November 19, 2013

Management of anemia induced by triple therapy in patients with chronic hepatitis C: Challenges, opportunities and recommendations

Journal of Hepatology

Volume 59, Issue 6, Pages 1323-1330, December 2013

Manuel Romero-Gómez, Marina Berenguer, Esther Molina, José Luis Calleja

Received 6 May 2013; received in revised form 20 June 2013; accepted 8 July 2013. published online 17 July 2013.

The addition of protease inhibitors, boceprevir or telaprevir, to peginterferon+ribavirin (PegIFN/RBV) increases the frequency as well as the severity, and hence, clinical relevance of anemia, which has now become one of the major complications associated with triple therapy. Most significant factors associated with anemia in patients receiving triple therapy include older age, lower body mass index (BMI), advanced fibrosis, and lower baseline hemoglobin. The variability in inosine triphosphate pyrophosphatase (ITPA) gene, which encodes a protein that hydrolyses inosine triphosphate (ITP), has been identified as an essential genetic factor for anemia both in dual and triple therapy. The correct management of anemia is based on anticipation, characterization and therapeutic management. Basically, anemia can be characterized in 3 types: ferropenic (mostly in fertile women), thalassemic type hemolytic anemia, and anemia from chronic processes. Functional deficit of iron should also be excluded in patients with normal ferritin and lower saturation of transferrin. Ribavirin dose reduction and epoetin, sequentially, are indicated in the management of anemia. Epoetin non-response can be caused by lack of time, type of anemia, functional iron deficit or erythropoietin resistance. In the transplantation setting, adding a protease inhibitor to PegIFN/RBV results in a significant increase in the incidence and severity of anemia and, as a consequence, a greater need for epoetin, transfusions, and ribavirin dose reductions. Packed red cell transfusions are utilized when hemoglobin decreases to less than 7.5g/dl and/or there are clinical symptoms and/or there is no response to other therapeutic measures.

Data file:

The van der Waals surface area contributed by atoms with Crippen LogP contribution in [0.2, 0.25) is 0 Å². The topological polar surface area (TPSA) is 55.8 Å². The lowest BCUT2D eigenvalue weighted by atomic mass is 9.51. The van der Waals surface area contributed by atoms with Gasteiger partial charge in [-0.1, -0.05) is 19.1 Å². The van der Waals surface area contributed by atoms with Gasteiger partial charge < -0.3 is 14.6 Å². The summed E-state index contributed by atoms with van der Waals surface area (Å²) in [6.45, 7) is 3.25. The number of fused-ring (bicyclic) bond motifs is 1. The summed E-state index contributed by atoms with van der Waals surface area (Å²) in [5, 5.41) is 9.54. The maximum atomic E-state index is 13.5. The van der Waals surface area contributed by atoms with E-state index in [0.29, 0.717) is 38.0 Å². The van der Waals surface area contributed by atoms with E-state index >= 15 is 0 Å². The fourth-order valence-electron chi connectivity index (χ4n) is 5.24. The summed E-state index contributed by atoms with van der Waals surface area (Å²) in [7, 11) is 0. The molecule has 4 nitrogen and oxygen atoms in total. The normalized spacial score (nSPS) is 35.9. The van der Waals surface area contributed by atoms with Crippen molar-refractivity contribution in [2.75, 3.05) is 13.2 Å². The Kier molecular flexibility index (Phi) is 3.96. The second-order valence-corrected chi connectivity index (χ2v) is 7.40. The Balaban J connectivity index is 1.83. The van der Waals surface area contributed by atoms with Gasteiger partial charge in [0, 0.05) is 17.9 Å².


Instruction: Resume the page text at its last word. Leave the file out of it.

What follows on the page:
Abbreviations: BMI, body mass index, ITPA, inosine triphosphate pyrophosphatase, HCV, hepatitis C virus, GWAS, genome-wide association study, SNP, single nucleotide polymorphisms, sRfT, transferrin soluble receptor, EPO, erythropoietin

Keywords:Hepatitis C virus, Anemia, Boceprevir, Telaprevir, Pegylated interferon, Ribavirin, Epoietin, Protease inhibitor


Anemia is a major complication of antiviral therapy in chronic hepatitis C. With dual therapy, and despite its negative impact on quality of life, it was a desirable effect due to its association with higher sustained viral response rates. In patients treated with triple therapy, the impact of anemia on outcome is controversial; its incidence though is significantly higher and the management in this scenario is more complex, frequently requiring ribavirin dose reduction, epoetin and, in some cases, blood transfusions, jeopardizing the final efficacy of triple therapy.

In this review, we will try to answer the questions that physicians face regarding the management of anemia among patients treated with telaprevir or boceprevir triple therapy. We highlight the most relevant aspects with regards to the incidence of anemia, its clinical course, factors implicated in its development, characterization, and management.

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